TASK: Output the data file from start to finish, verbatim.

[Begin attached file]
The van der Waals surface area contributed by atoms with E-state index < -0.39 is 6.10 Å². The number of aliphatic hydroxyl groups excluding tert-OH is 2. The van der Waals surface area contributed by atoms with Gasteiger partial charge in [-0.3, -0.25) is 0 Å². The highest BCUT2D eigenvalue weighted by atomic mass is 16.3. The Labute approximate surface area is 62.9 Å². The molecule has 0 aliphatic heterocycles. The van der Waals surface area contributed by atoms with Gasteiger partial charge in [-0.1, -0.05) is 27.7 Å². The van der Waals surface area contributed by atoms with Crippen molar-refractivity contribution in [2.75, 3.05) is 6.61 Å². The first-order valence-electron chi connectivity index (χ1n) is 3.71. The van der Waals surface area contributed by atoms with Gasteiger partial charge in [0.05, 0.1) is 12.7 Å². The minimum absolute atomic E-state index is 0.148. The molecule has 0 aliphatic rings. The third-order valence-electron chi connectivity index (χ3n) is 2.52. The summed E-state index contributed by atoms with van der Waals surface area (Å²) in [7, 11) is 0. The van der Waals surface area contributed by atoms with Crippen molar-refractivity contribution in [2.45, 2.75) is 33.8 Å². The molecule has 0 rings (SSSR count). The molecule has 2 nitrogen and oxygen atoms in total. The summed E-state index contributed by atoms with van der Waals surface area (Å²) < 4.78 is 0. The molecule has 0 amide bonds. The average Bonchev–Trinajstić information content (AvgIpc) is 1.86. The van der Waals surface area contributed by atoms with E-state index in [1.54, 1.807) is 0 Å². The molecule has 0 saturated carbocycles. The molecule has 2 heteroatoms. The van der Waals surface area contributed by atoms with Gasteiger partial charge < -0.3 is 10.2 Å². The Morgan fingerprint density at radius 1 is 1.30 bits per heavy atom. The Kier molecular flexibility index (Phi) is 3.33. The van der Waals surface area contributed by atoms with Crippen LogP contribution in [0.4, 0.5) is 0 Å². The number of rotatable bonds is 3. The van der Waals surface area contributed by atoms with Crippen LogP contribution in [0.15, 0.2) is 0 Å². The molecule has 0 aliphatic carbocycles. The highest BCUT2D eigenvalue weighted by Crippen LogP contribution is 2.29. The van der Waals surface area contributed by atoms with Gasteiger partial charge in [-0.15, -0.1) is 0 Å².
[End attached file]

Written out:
The van der Waals surface area contributed by atoms with E-state index < -0.39 is 6.10 Å². The number of aliphatic hydroxyl groups excluding tert-OH is 2. The van der Waals surface area contributed by atoms with Gasteiger partial charge in [-0.3, -0.25) is 0 Å². The highest BCUT2D eigenvalue weighted by atomic mass is 16.3. The Labute approximate surface area is 62.9 Å². The molecule has 0 aliphatic heterocycles. The van der Waals surface area contributed by atoms with Gasteiger partial charge in [-0.1, -0.05) is 27.7 Å². The van der Waals surface area contributed by atoms with Crippen molar-refractivity contribution in [2.75, 3.05) is 6.61 Å². The first-order valence-electron chi connectivity index (χ1n) is 3.71. The van der Waals surface area contributed by atoms with Gasteiger partial charge in [0.05, 0.1) is 12.7 Å². The minimum absolute atomic E-state index is 0.148. The molecule has 0 aliphatic rings. The third-order valence-electron chi connectivity index (χ3n) is 2.52. The summed E-state index contributed by atoms with van der Waals surface area (Å²) in [7, 11) is 0. The van der Waals surface area contributed by atoms with Crippen molar-refractivity contribution in [2.45, 2.75) is 33.8 Å². The molecule has 0 rings (SSSR count). The molecule has 2 nitrogen and oxygen atoms in total. The summed E-state index contributed by atoms with van der Waals surface area (Å²) < 4.78 is 0. The molecule has 0 amide bonds. The average Bonchev–Trinajstić information content (AvgIpc) is 1.86. The van der Waals surface area contributed by atoms with E-state index in [1.54, 1.807) is 0 Å². The molecule has 0 saturated carbocycles. The molecule has 2 heteroatoms. The van der Waals surface area contributed by atoms with Gasteiger partial charge < -0.3 is 10.2 Å². The Morgan fingerprint density at radius 1 is 1.30 bits per heavy atom. The Kier molecular flexibility index (Phi) is 3.33. The van der Waals surface area contributed by atoms with Crippen LogP contribution in [0.4, 0.5) is 0 Å². The number of rotatable bonds is 3. The van der Waals surface area contributed by atoms with Crippen LogP contribution in [0.15, 0.2) is 0 Å². The molecule has 0 aliphatic carbocycles. The highest BCUT2D eigenvalue weighted by Crippen LogP contribution is 2.29. The van der Waals surface area contributed by atoms with Gasteiger partial charge in [-0.15, -0.1) is 0 Å².